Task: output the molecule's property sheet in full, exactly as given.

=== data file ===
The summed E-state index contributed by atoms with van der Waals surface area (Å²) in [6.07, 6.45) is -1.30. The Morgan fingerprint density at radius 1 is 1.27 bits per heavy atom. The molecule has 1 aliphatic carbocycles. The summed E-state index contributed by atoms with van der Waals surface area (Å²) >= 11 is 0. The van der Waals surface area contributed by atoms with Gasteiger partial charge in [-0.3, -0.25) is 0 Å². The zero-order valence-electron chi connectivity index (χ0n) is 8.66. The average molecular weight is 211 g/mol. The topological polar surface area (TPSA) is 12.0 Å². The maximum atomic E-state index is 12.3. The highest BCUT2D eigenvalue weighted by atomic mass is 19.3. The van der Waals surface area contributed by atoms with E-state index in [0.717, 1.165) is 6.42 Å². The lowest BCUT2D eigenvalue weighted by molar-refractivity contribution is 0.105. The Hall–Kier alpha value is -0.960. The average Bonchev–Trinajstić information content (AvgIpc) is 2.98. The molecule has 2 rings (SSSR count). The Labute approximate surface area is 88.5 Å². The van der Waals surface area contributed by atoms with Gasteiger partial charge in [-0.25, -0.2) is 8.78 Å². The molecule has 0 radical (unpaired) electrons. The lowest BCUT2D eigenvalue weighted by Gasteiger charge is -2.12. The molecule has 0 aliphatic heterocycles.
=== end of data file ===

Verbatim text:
The summed E-state index contributed by atoms with van der Waals surface area (Å²) in [6.07, 6.45) is -1.30. The Morgan fingerprint density at radius 1 is 1.27 bits per heavy atom. The molecule has 1 aliphatic carbocycles. The summed E-state index contributed by atoms with van der Waals surface area (Å²) >= 11 is 0. The van der Waals surface area contributed by atoms with Gasteiger partial charge in [-0.3, -0.25) is 0 Å². The zero-order valence-electron chi connectivity index (χ0n) is 8.66. The average molecular weight is 211 g/mol. The topological polar surface area (TPSA) is 12.0 Å². The maximum atomic E-state index is 12.3. The highest BCUT2D eigenvalue weighted by atomic mass is 19.3. The van der Waals surface area contributed by atoms with E-state index in [0.717, 1.165) is 6.42 Å². The lowest BCUT2D eigenvalue weighted by molar-refractivity contribution is 0.105. The Hall–Kier alpha value is -0.960. The average Bonchev–Trinajstić information content (AvgIpc) is 2.98. The molecule has 2 rings (SSSR count). The Labute approximate surface area is 88.5 Å². The van der Waals surface area contributed by atoms with Gasteiger partial charge in [-0.25, -0.2) is 8.78 Å². The molecule has 0 radical (unpaired) electrons. The lowest BCUT2D eigenvalue weighted by Gasteiger charge is -2.12. The molecule has 0 aliphatic heterocycles.